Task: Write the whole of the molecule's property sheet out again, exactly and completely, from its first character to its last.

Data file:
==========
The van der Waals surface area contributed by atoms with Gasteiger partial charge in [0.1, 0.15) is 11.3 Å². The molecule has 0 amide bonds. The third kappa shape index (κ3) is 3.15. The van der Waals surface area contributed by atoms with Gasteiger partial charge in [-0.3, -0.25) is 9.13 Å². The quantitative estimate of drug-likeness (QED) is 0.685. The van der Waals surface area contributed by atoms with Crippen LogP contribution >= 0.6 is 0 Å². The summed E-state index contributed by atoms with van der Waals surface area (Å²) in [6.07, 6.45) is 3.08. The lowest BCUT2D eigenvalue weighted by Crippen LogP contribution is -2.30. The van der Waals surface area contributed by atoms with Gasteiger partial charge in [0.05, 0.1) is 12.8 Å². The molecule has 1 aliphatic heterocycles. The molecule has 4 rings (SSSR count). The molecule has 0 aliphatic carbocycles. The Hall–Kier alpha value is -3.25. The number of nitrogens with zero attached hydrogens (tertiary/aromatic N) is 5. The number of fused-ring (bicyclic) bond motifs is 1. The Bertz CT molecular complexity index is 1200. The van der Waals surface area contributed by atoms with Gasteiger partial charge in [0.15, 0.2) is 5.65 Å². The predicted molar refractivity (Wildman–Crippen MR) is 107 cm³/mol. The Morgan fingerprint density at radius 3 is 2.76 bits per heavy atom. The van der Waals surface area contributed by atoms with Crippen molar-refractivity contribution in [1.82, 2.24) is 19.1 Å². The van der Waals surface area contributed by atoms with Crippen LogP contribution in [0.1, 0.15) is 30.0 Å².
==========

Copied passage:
The van der Waals surface area contributed by atoms with Gasteiger partial charge in [0.1, 0.15) is 11.3 Å². The molecule has 0 amide bonds. The third kappa shape index (κ3) is 3.15. The van der Waals surface area contributed by atoms with Gasteiger partial charge in [-0.3, -0.25) is 9.13 Å². The quantitative estimate of drug-likeness (QED) is 0.685. The van der Waals surface area contributed by atoms with Crippen LogP contribution >= 0.6 is 0 Å². The summed E-state index contributed by atoms with van der Waals surface area (Å²) in [6.07, 6.45) is 3.08. The lowest BCUT2D eigenvalue weighted by Crippen LogP contribution is -2.30. The van der Waals surface area contributed by atoms with Gasteiger partial charge in [0.05, 0.1) is 12.8 Å². The molecule has 1 aliphatic heterocycles. The molecule has 4 rings (SSSR count). The molecule has 0 aliphatic carbocycles. The Hall–Kier alpha value is -3.25. The number of nitrogens with zero attached hydrogens (tertiary/aromatic N) is 5. The number of fused-ring (bicyclic) bond motifs is 1. The Bertz CT molecular complexity index is 1200. The van der Waals surface area contributed by atoms with Gasteiger partial charge in [0.15, 0.2) is 5.65 Å². The predicted molar refractivity (Wildman–Crippen MR) is 107 cm³/mol. The Morgan fingerprint density at radius 3 is 2.76 bits per heavy atom. The van der Waals surface area contributed by atoms with Crippen molar-refractivity contribution in [1.82, 2.24) is 19.1 Å². The van der Waals surface area contributed by atoms with Crippen LogP contribution in [0.1, 0.15) is 30.0 Å².